Not all competitors are simply ironing out the final details before the race start in November
Whether they have qualified or not, those taking part in the forthcoming Vendee Globe have preferred to take an active holiday: fine-tuning their boat, PR operations, working on their physical condition… Boats and sailors both have to go through a lot of work before a welcome break that many have planned for August.
Not all of the candidates for the next Vendee Globe find themselves in the same situation. There are those, who having qualified and had some satisfactory races at the start of the season, are now working on the final details. At the other extreme, some are still having to carry out their qualifying passage, if they want to line up on 9th November. That is the case for Marc Thiercelin, the skipper of the brand new DCNS, who has set out on his non-stop 2500-mile qualifying run, taking into account the fact that Marc took part and was ranked in the 2000 Vendee Globe.
It is better with two
Especially when you have the same boat at your disposal. That is what Jean-Pierre Dick and Loïck Peyron said to each other. After a week of sailing together in Quiberon Bay, they have set out on a single-handed voyage to check out their boats. Both yachtsmen have headed out west towards a waypoint they decided on together. A good way for each of them to pick up some ideas that will probably be extremely useful for the final summer refit.
A balancing act for Sebastien Josse after his qualification
The skipper of BT obtained his qualification during the Artemis Transat. Handicapped by a mainsail headgear problem, while in the lead, Jojo found himself forced to head back to Lorient. However, the distance he covered in the race was sufficient for him to qualify and this has since been confirmed by the race directors. With this good news in hand, Sebastien has gone off to the International Moth World Championships taking place between 5th and 11th July, for those foil dinghies, which are worthy descendants of the hydropter. However, he is not really hoping for a great result, as the yachtsman is still a novice in sailing these machines… Nevertheless, we can be certain that the event will in any case be excellent physical preparation. So it is useful, as well as enjoyable.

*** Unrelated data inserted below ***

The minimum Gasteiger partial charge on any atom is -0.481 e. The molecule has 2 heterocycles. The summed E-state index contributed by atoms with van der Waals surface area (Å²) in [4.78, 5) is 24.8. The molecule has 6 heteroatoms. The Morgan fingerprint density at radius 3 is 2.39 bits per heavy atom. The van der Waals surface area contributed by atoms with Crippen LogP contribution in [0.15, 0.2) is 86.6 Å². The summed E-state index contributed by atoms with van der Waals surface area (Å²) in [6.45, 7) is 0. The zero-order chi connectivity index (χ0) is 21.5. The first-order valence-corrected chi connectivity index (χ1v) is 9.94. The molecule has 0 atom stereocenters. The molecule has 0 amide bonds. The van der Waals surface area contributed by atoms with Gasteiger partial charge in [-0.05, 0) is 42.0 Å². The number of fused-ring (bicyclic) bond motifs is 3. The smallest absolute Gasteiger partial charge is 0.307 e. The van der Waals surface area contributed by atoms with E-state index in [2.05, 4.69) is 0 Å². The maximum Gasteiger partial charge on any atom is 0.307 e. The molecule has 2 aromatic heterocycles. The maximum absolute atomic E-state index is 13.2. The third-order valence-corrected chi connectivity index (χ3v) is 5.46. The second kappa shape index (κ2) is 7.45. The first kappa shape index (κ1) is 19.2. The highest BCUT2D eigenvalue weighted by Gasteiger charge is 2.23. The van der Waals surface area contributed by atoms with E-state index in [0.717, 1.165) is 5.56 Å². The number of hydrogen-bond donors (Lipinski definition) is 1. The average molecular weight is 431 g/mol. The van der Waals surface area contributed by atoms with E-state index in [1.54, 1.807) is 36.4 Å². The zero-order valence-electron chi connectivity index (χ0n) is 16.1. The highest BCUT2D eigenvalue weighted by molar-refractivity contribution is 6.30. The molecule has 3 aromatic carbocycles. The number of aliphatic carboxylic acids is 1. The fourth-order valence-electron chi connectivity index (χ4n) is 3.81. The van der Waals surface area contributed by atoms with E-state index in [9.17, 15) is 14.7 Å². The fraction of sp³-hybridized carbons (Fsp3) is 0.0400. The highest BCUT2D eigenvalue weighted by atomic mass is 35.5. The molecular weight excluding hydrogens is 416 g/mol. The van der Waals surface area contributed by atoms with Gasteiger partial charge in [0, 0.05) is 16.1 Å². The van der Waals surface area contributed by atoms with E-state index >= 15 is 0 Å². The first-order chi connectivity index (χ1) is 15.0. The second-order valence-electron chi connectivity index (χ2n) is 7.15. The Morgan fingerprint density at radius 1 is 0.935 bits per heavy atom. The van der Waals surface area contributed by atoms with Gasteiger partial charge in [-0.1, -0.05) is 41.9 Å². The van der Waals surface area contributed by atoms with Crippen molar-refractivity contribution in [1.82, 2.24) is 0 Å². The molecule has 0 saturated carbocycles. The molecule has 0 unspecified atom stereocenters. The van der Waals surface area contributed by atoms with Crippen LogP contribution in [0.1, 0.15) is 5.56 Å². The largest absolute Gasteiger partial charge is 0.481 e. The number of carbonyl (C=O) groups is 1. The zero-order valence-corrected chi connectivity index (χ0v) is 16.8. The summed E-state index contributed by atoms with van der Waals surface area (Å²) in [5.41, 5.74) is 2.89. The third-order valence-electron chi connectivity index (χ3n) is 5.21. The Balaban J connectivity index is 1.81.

The British fight it out around the Isle of Wight
The race around the island is one of the classics of the British season. In this year of the Vendee Globe, no fewer than six IMOCA monohulls will be lining up. Mike Golding on Ecover 3, Jonny Malbon on Artemis Ocean Racing 2, Dee Caffari on Aviva, Brian Thompson on Pindar and Simon Clay on Artemis Ocean Racing 1 will be battling it out against a single Frenchman, none other than Sebastien Josse on BT. For this special occasion, the yachtsman will be accompanied on board by Ellen Mac Arthur. So even if he wins, British honour will be safe. We shall know the result on the evening of 5th August.
Derek Hatfield looking for additional funding
The Canadian yachtsman has not yet managed to secure a budget for the start of the race. While many Canadians have backed his project, he is still missing 500,000 $, required to ensure he can set out comfortably from Les Sables d’Olonne. Quite a modest sum for a company, which would like to improve its visibility in Canada.
A race against the clock for Jonny Malbon
The skipper of Artemis Ocean Racing has still not qualified for the Vendee Globe. The construction of the boat and in particular, the search for a new mast have delayed the British skipper’s preparations still further, after he was unable to take part in the Artemis Transat. In order to qualify, he will have to sail a course drawn up by the race directors passing several waypoints before 31st August. The clock is ticking…